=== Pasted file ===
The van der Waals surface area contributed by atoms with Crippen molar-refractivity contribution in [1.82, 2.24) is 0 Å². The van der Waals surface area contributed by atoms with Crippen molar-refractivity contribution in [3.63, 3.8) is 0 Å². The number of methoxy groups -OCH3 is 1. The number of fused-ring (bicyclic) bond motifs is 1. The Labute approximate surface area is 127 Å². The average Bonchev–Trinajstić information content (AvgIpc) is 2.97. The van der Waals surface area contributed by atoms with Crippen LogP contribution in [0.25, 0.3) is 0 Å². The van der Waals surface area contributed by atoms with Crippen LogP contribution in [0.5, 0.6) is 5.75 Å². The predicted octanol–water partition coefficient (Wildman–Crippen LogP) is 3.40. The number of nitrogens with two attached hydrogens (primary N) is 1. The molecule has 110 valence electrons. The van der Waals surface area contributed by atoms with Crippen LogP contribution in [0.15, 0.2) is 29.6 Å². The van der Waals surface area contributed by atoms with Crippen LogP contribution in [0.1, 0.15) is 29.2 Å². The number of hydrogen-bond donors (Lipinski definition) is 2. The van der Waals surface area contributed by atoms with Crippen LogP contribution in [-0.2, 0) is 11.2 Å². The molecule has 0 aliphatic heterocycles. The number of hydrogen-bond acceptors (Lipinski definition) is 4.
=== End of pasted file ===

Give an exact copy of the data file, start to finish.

The van der Waals surface area contributed by atoms with Crippen molar-refractivity contribution in [1.82, 2.24) is 0 Å². The van der Waals surface area contributed by atoms with Crippen molar-refractivity contribution in [3.63, 3.8) is 0 Å². The number of methoxy groups -OCH3 is 1. The number of fused-ring (bicyclic) bond motifs is 1. The Labute approximate surface area is 127 Å². The average Bonchev–Trinajstić information content (AvgIpc) is 2.97. The van der Waals surface area contributed by atoms with Crippen LogP contribution in [0.25, 0.3) is 0 Å². The van der Waals surface area contributed by atoms with Crippen LogP contribution in [0.5, 0.6) is 5.75 Å². The predicted octanol–water partition coefficient (Wildman–Crippen LogP) is 3.40. The number of nitrogens with two attached hydrogens (primary N) is 1. The molecule has 110 valence electrons. The van der Waals surface area contributed by atoms with Crippen LogP contribution in [0.15, 0.2) is 29.6 Å². The van der Waals surface area contributed by atoms with Crippen LogP contribution in [0.1, 0.15) is 29.2 Å². The number of hydrogen-bond donors (Lipinski definition) is 2. The van der Waals surface area contributed by atoms with Crippen LogP contribution in [-0.2, 0) is 11.2 Å². The molecule has 0 aliphatic heterocycles. The number of hydrogen-bond acceptors (Lipinski definition) is 4.